Update: It’s dropping now. All the air is about to go out of the crypto balloon really quick.

    2. Maritimer

      Love the “exogenous capital”, crypto for “other people’s money”.

  18. The Rev Kev

    “Ursula von der Leyen says unanimous vote on key areas of EU policy no longer makes sense”

    Well of course she would as it is how she rolls. Authoritarianism. Going with a majority vote is much easier for the Brussels bureaucracy, especially when she says that she is thinking in terms of health and defense. I can just imagine some of the things that such a new framework would have an effect on-

    Ursula von der Leyen: ‘Hey Bulgaria, we’ve decided that we are sending 700,00 Ukrainian refugees to you to take care of. France? You can get rid of your nuclear power plants as “we” have decided that the whole EU is going to be powered by windmills. After all, the Dutch have been doing it for centuries. Hungary, you are going to have to send half your gas to Germany or else BASF might go out of business and they need it more. And listen everybody – we want everybody to send their medical stockpiles to Brussels where we can dole it out in a dispassionate manner during the next wave of this pandemic. It will be more fair that way. So, are we all good?’

    1. David

      I don’t know where Von de Leyen has been for the last thirty years, but ever since Maastricht, the Union has used Qualified Majority Voting on a whole series of issues. Her own organisation has a useful page about it. It’s hard to know what she had in mind, but if it’s membership, then I can’t see states giving up their veto.

      1. Kevin Walsh

        I’m pretty sure it’s in reaction to Hungary saying they will veto sanctions on Russian oil.

      2. The Rev Kev

        Maybe she wants the word “Qualified” removed altogether. More convenient that way. In the past there have been nations/empires run by kings, priests, nobility, parliaments, dictators, military juntas, oligarchs, aristocrats, etc. Has there ever been one run by an unelected bureaucracy before like the EU is?

        1. Polar Socialist

          Ancient Rome, or at least it’s Byzantine version. Old emperor, new emperor, no emperor, multiple emperors, emperor on a conquest, emperor imprisoned… didn’t matter, the empire just kept going as long as the bureaucracy run things.

          I doubt EU will last 1000 years, though. Byzantine probably had much, much better bureaucrats.

          1. The Rev Kev

            I thought about them but that bureaucracy had an Emperor over them whose whim that they still had to abide by. The EU does not have that central figurehead to contend with in contrast to the way that the British Parliament has to consider their Monarchy.

            You know, a few months ago I saw a Star Trek TNG episode which referred to the “European Hegemony” of the late 21st century. At the time I thought it an unlikely development but am now not so sure.

        2. Dave in Austin

          “Has there ever been one run by an unelected bureaucracy before like the EU is?”

          Try the US Supreme Court.

  19. Jen

    Covid updates from my area of the world:

    1) VT will stop updating its COVID Dashboard next week. ““The widespread use of at-home tests has already made case counts much less meaningful, in addition to other data such as percent positivity,” he said. “Nor do the number of cases reflect the amount of severe disease in our communities, which is our main concern when it comes to Covid.”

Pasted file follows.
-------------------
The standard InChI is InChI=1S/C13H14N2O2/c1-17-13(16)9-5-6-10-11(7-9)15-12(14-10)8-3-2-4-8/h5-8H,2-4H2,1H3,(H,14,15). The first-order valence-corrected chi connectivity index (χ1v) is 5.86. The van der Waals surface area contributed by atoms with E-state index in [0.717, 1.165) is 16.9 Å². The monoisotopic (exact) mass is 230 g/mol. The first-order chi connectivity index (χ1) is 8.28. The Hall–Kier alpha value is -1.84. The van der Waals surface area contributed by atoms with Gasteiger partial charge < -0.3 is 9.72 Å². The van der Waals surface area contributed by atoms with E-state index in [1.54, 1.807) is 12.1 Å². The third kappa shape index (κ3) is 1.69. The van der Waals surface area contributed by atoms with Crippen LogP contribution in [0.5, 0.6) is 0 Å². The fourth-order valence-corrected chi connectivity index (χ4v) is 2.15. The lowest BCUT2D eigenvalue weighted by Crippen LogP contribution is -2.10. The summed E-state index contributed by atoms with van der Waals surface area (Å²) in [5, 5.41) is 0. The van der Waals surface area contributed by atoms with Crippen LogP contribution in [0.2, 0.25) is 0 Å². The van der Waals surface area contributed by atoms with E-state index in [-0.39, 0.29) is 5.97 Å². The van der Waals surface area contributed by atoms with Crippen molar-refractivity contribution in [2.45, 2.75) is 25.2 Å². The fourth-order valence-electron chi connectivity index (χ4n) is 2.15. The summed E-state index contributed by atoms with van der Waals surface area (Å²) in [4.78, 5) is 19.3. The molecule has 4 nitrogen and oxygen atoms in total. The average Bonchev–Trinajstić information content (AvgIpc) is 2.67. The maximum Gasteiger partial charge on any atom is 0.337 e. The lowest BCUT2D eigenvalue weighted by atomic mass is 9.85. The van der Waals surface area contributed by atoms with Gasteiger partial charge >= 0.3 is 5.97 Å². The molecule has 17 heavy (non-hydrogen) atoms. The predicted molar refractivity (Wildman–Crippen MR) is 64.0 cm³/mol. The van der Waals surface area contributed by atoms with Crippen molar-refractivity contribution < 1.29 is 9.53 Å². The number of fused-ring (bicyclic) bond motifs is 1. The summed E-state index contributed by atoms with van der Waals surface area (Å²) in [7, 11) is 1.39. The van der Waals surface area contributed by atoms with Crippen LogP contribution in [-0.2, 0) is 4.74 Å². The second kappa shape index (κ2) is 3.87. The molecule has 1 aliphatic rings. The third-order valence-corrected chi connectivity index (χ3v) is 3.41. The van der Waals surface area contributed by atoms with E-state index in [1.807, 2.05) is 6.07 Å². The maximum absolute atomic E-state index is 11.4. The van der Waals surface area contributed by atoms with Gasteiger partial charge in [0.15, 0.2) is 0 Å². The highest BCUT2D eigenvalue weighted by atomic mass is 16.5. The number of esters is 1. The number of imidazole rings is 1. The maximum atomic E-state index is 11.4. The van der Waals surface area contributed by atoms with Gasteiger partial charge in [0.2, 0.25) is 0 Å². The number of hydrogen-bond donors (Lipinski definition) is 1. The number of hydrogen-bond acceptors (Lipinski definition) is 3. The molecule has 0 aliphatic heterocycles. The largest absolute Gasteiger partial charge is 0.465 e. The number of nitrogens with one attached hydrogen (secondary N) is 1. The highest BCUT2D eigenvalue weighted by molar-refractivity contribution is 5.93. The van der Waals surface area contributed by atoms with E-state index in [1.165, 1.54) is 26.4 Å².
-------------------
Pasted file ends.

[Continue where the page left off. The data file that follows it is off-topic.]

2) Real world example of discrepancy between reported vs actual cases. The town to the south of mine currently has between 1-4 active cases according to the NH covid dashboard. The parish nurse at their congregational church is keeping track of active cases in town and in a post to the town list serve yesterday, reported that there are 30 active cases.

    3) Hospitalizations according to the NH dashboard: 21 being “treated” for covid. Hospitalizations according to the NH hospital association: 143

    Stay safe out there!

    1. Art_DogCT

      Chiming in from Connecticut, the latest official numbers put us at a daily positivity rate of 12.39% – to say the least problematic given unreported at-home test results.

      COVID-19 Briefing: May 10

      The governor announced that in the last seven days 8,741 residents have tested positive for COVID-19 out of 70,577 tested, bringing the total number of cases to 836,495. The statewide daily positivity rate was 12.39%. The number of patients hospitalized with COVID-19 increased by 80, bringing the total to 316. Another 18 COVID-related deaths were reported for the week ending May 5, bringing the total to 10,858. (Death statistics are provided on Thursdays.)


      Getting groceries yesterday, I’d estimate masking among customers and staff no more than 20% – most of that fraction alte kakers like me. I am more frequently looked at somewhat askance because I mask everywhere I go outside my household – even outdoors if I can’t be bothered with putting on/taking off a mask on my erranding walks when stopping in several places all within a few blocks of each other. I live in a HUD-governed senior housing apartment building with 85 units and ~90 tenants, and even there I’m seeing at best 50% masking in the common areas. It is to weep…

    2. ArvidMartensen

      I have a different dashboard which might also work in other small towns.
      In our town we have five fine coffee shops which do good trade. Last week, all but one of them were closed. No staff.
      So am taking extra special Covid precautions at the moment.

    1. Oh